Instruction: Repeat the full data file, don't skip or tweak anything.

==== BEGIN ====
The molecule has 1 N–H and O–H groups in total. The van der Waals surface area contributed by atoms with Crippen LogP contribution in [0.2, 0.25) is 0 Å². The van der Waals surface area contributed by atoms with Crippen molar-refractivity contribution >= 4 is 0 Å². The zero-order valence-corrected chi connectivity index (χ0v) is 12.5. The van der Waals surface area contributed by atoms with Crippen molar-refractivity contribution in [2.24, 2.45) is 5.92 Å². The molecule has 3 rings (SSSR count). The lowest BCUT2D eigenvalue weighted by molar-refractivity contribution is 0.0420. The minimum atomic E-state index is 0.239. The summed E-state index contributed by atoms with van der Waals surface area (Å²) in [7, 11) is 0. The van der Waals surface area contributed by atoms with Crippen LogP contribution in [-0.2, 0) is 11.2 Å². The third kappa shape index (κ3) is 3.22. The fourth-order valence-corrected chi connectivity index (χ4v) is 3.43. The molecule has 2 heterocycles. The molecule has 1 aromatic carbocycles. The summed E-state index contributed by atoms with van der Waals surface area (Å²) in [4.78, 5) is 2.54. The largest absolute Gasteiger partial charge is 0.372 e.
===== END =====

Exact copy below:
The molecule has 1 N–H and O–H groups in total. The van der Waals surface area contributed by atoms with Crippen LogP contribution in [0.2, 0.25) is 0 Å². The van der Waals surface area contributed by atoms with Crippen molar-refractivity contribution >= 4 is 0 Å². The zero-order valence-corrected chi connectivity index (χ0v) is 12.5. The van der Waals surface area contributed by atoms with Crippen molar-refractivity contribution in [2.24, 2.45) is 5.92 Å². The molecule has 3 rings (SSSR count). The lowest BCUT2D eigenvalue weighted by molar-refractivity contribution is 0.0420. The minimum atomic E-state index is 0.239. The summed E-state index contributed by atoms with van der Waals surface area (Å²) in [7, 11) is 0. The van der Waals surface area contributed by atoms with Crippen LogP contribution in [-0.2, 0) is 11.2 Å². The third kappa shape index (κ3) is 3.22. The fourth-order valence-corrected chi connectivity index (χ4v) is 3.43. The molecule has 2 heterocycles. The molecule has 1 aromatic carbocycles. The summed E-state index contributed by atoms with van der Waals surface area (Å²) in [4.78, 5) is 2.54. The largest absolute Gasteiger partial charge is 0.372 e.